The histories of the Open Source Studio project begins in the context reigning, unorthodox paradigms of the era of the 60s and 70s in which the collective process defined the way artists created systems of collaboration and experimentation. During the time of the Happenings from the 1960s through 70s, the paradigms concerning audience participation, open form, non-hierarchical structures, distributed spatial concepts are linked to our present day information society.

[see Janet Sarbanes essay:

Additionally, the histories of software development and open source vs proprietary thinking provides a context for the philosophical foundation and raison e’tre for the open source studio approach to open knowledge sharing and distribution. The paradigms of technological openness can be applied to dissolving the boundaries proprietary approaches to academic intellectual property and discourse.

three of the key figures behind the emergence of information technology as critical to the overall framework of the OSS project: Vannevar Bush, Douglas Engelbart, and Alan Kay. Each of these scientists pioneered a critical component of personal computing and digital networking that is fundamental to our understanding of collaboration, creativity, and media documentation in an educational context.

First, MIT Professor Vannevar Bush authored the 1945 essay “As We May Think” to introduce the concept of the “Memex,” based on the need to extend human memory via the “hyperlink” in anticipation of the emerging information culture. According to Bush, “He [mankind] has built a civilization so complex that he needs to mechanize his records.” [1] In today’s media arts, there is a critical need to find solutions for documenting and organizing the substantial output of digital production. Bush’s call for the mechanization of our “records” provides both a philosophical and technological rationale for the OSS project: the development of an effective content management system and online database to serve as a “memory extension” and “knowledge repository” for preserving media-based research and creative work.

Second, Douglas Engelbart, whose work at the Stanford Research Center in the 1960s led to the concept of the “Intranet,” a collective space for collaborative online work and learning, stated in 1963: “Our goal is to augment the human intellect… by organizing his intellectual capabilities into higher levels of synergistic structuring.”[2] In our study of online teaching, we have found that the aggregation of student work in the “synergistic” space of the Web leads to increased sharing of information, thus “augmenting” the student learning process by increasing their access to one another’s work. When students share the process of studio work online it multiplies the opportunity for connection and interaction. This many-to-many form of collaborative online learning, as expressed in Engelbart’s work, has been found to provide a level of student engagement consistent with the quality of traditional arts-based studio instruction.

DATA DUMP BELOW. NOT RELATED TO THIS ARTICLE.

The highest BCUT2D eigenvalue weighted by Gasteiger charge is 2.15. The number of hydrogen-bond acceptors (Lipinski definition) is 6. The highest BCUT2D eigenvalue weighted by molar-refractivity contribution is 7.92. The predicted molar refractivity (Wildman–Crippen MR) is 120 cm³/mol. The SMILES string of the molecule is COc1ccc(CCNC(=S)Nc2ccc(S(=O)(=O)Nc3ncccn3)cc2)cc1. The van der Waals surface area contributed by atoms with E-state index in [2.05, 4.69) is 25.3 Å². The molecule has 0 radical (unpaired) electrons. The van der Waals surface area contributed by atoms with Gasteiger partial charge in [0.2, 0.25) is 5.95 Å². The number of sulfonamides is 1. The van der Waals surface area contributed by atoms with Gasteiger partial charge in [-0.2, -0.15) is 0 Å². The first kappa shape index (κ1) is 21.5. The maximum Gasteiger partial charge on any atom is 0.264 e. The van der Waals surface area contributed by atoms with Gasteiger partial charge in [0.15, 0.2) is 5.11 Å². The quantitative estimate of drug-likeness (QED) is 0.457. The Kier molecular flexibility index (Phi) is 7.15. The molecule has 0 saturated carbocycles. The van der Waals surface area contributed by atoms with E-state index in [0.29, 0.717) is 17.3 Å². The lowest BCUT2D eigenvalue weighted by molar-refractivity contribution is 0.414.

Third, the role of interactivity in arts education finds roots in the seminal research of Alan Kay, whose work at Xerox PARC in Silicon Valley, California during the 1970s led to the invention of the Graphical User Interface (GUI). Working with children enabled Kay to focus his research on intuitive processes of learning, influenced by the scholarship of Jerome Bruner, an educator and psychologist from Oxford University. Bruner identified the key stages of learning as “enactive, iconic, symbolic.”[3] Kay systematized this process as fundamental to interface design, developing the learning axiom: “doing with images makes symbols.” These three distinct stages or mentalities of learning apply specifically to how visual artists grasp and communicate ideas. Iconic, interactive learning provides a basis for OSS pedagogical technique, such as the “hyperessay,” a multimedia form of online writing that integrates text, image, sound, video, animation, and hyperlinking. The “hyperessay” is particularly effective with art and design students, whose ability to grasp concepts (symbols) are reinforced by kinetic interaction (enactive) in the creation of images and other forms of visual and audio information (iconic).

[1] Bush V. (1945). “As We May Think” in Packer, R., & Jordan, K. (Eds.). Multimedia : from Wagner to Virtual Reality ([Expanded ed.). New York: Norton 2001.

[2] Engelbart, D (1963). “Augmenting Human Intellect: A Conceptual Framework” in Packer, R., & Jordan, K. (Eds.). Multimedia : from Wagner to Virtual Reality ([Expanded ed.). New York: Norton 2001.

[3] Kay, A (1977). “User Interface: A Personal View” in Packer, R., & Jordan, K. (Eds.). Multimedia : from Wagner to Virtual Reality ([Expanded ed.). New York: Norton 2001.

The project took root at the California Institute of the Arts where open, interdisciplinary forms are valued, where the concept of the studio or “post-studio” provides a model for the virtual studio situated on the World Wide Web.  CalArts is renowned for pedagogical innovation, with its own histories rooted in the artists of Fluxus (Nam June Paik, Dick Higgins, Allison Knowles, Alan Kaprow) who brought their own forms of “open source” thinking and artistic processes into the art school environment to form new radical pedagogies.